Editor's note: The Civic Nebraska Writers Group is a collection of community advocates across our state who share thoughts on topics related to civic life — government, civil discourse, media, community engagement, voting, and democracy in general.
Writers come from a range of professions, backgrounds, regions, and political viewpoints. The Civic Nebraska Writers Group provides a home for the perspectives of changemakers, thinkers, community leaders, and everyday Nebraskans.
Growing up in Orchard, the month of May meant two things – the end of school and graduation. Like most schools across the state, Graduation Day was filled with the telltale signs: packed gyms, weepy families, and, of course, a lack of air conditioning.
While our little school had the usual rites of high-school graduation, we also took part in a charming production called “Kindergarten Graduation.” During the spring elementary music concert, five- and six-year-olds would file onto the stage in tiny orange and black caps and gowns. The teacher would say some words of congratulations and reminisce about the year. Then, at the end, the kids would sing a song and return to their seats.
What I remember most was that song, called “Time to Graduate.” It’s an upbeat work of synthesizer magic.) It went like this: Watch me as I graduate. As I move on in my life, it’s really great! It’s just what I’ve waited for. Now it’s time to graduate. This song will probably stick with me until I die.
As we approach the end of graduation season in Nebraska, I think about all those who will be moving on to their next chapters in life. Adults-to-be that will make decisions to shape our future. It is an amazing responsibility that we throw in the laps of our young people.
We are requiring them to navigate decisions in life with a clear head. To objectively weigh the pros and cons of every choice. To be informed of the goings-on in our society and the world. To have compassion and empathy. To advocate for themselves and their loved ones. And to do it all as independent people.
In many ways, we lay our hopes and dreams of what the future could be onto these new adults. All of us, regardless of political leaning, hope for a brighter tomorrow. In our graduates, we see the potential for what their lives can be. Years of work and training by teachers, families, friends, and the kids themselves have brought them to this moment. They now fully share our burdens and joys of trying to make our communities better places.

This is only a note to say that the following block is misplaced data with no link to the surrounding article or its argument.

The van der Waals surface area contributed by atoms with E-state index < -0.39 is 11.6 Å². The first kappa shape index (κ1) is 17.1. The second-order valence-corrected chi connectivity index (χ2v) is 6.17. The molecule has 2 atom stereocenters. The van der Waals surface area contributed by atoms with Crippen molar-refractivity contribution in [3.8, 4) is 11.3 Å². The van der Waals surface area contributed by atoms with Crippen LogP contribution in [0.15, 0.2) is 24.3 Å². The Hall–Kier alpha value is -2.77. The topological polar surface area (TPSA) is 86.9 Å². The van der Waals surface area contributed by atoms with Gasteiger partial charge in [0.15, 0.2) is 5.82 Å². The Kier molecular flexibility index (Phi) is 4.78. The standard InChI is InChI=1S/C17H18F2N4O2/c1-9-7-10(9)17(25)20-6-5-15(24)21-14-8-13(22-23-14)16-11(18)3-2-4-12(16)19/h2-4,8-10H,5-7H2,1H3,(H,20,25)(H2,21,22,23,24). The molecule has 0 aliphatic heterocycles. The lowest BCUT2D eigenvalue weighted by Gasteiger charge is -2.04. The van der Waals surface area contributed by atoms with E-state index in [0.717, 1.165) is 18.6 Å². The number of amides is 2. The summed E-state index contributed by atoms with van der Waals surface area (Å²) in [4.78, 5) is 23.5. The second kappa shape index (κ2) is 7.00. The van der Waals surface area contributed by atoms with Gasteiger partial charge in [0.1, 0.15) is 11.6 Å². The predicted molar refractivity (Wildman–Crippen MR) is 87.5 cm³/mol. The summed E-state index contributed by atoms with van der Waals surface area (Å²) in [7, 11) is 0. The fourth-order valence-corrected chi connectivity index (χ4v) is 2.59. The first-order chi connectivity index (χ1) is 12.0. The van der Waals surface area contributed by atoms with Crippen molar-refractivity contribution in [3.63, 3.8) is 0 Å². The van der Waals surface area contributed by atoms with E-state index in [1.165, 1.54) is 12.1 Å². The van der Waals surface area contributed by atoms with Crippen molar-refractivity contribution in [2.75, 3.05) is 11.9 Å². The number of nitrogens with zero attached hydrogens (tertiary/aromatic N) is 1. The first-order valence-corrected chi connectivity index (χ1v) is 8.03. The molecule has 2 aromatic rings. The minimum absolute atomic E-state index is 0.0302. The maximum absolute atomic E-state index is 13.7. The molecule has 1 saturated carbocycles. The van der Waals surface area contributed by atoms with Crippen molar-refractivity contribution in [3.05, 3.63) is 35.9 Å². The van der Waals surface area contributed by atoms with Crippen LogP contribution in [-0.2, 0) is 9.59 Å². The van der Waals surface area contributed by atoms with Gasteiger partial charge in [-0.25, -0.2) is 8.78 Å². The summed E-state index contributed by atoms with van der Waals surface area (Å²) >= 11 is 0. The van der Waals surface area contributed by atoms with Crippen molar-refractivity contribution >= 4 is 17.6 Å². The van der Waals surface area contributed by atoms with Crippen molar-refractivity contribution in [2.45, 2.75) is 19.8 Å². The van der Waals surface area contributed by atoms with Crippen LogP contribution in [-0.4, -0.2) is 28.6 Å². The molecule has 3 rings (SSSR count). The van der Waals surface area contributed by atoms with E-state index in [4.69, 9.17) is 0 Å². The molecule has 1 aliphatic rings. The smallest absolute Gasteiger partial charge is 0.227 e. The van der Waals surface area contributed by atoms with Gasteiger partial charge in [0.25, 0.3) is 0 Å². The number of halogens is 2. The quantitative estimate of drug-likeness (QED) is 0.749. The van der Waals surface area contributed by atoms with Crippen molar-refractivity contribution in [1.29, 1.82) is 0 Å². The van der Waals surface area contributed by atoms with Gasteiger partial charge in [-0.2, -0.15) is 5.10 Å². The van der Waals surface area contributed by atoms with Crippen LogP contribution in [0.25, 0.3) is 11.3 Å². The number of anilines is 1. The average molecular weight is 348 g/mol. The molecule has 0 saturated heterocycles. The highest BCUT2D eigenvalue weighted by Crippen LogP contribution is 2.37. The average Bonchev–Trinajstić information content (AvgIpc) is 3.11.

And all of this is good. Most of us “already adults” remember what we were like when we graduated from high school or college (or possibly even Kindergarten). We were excited, nervous, anxious to get into the real world. But above all, we felt we were ready. Ready to go out and try to do life our way, ready to go out and try to change the world, ready to be a “real” adult with all those responsibilities.
Graduation is also a reminder to the “already adults” that our time of growing and learning does not end once the diploma hits our hands. As ready as we may have felt when we left school, we all have experienced events that have challenged us, changed who we are, and forced us to grow. The tassel might be moved from one side of the cap to the other, but our responsibility to be informed about the world or to advocate for our communities doesn’t end.
We still face challenges in our communities that require us to be involved in the institutions around us. The point of graduation is not to signal the end of our maturation but to simply point out a moment where we are trusted to mature more independently.
As summer approaches, I hope that we all can take some time to appreciate our new graduates. Though this time is filled with emotions and tears, seeing them embrace the responsibilities the world will throw at them is one of the most encouraging parts of life.
And, though it probably isn’t going through their heads, a familiar tune is ringing in mine: Watch me as I graduate. As I move on in my life, it’s really great …
Jordan Martin teaches social studies at Wilber-Clatonia Public Schools. He also moonlights as an assistant one-act drama coach in the fall and a speech judge in the spring. For more Civic Nebraska Writers Group columns, visit CivicNebraska.org.